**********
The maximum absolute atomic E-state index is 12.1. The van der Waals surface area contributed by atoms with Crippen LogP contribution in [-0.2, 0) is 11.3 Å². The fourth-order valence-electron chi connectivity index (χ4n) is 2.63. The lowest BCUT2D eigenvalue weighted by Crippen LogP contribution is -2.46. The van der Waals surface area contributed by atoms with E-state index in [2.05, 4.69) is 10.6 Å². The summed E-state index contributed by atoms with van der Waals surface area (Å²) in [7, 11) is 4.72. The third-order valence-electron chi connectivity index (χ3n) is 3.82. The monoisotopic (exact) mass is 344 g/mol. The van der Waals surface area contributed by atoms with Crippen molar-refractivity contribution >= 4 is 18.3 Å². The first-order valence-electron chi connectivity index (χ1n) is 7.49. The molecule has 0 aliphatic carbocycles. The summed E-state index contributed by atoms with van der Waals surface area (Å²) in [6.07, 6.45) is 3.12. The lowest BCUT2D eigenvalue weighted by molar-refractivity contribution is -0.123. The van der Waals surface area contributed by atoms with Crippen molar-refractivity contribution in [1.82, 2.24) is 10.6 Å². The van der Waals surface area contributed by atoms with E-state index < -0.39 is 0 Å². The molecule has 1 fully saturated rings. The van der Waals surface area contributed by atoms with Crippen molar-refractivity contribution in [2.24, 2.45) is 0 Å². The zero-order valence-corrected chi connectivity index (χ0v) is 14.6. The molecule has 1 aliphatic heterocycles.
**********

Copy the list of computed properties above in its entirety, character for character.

The maximum absolute atomic E-state index is 12.1. The van der Waals surface area contributed by atoms with Crippen LogP contribution in [-0.2, 0) is 11.3 Å². The fourth-order valence-electron chi connectivity index (χ4n) is 2.63. The lowest BCUT2D eigenvalue weighted by Crippen LogP contribution is -2.46. The van der Waals surface area contributed by atoms with E-state index in [2.05, 4.69) is 10.6 Å². The summed E-state index contributed by atoms with van der Waals surface area (Å²) in [7, 11) is 4.72. The third-order valence-electron chi connectivity index (χ3n) is 3.82. The monoisotopic (exact) mass is 344 g/mol. The van der Waals surface area contributed by atoms with Crippen molar-refractivity contribution >= 4 is 18.3 Å². The first-order valence-electron chi connectivity index (χ1n) is 7.49. The molecule has 0 aliphatic carbocycles. The summed E-state index contributed by atoms with van der Waals surface area (Å²) in [6.07, 6.45) is 3.12. The lowest BCUT2D eigenvalue weighted by molar-refractivity contribution is -0.123. The van der Waals surface area contributed by atoms with Crippen molar-refractivity contribution in [1.82, 2.24) is 10.6 Å². The van der Waals surface area contributed by atoms with E-state index < -0.39 is 0 Å². The molecule has 1 fully saturated rings. The van der Waals surface area contributed by atoms with Crippen molar-refractivity contribution in [2.24, 2.45) is 0 Å². The zero-order valence-corrected chi connectivity index (χ0v) is 14.6. The molecule has 1 aliphatic heterocycles.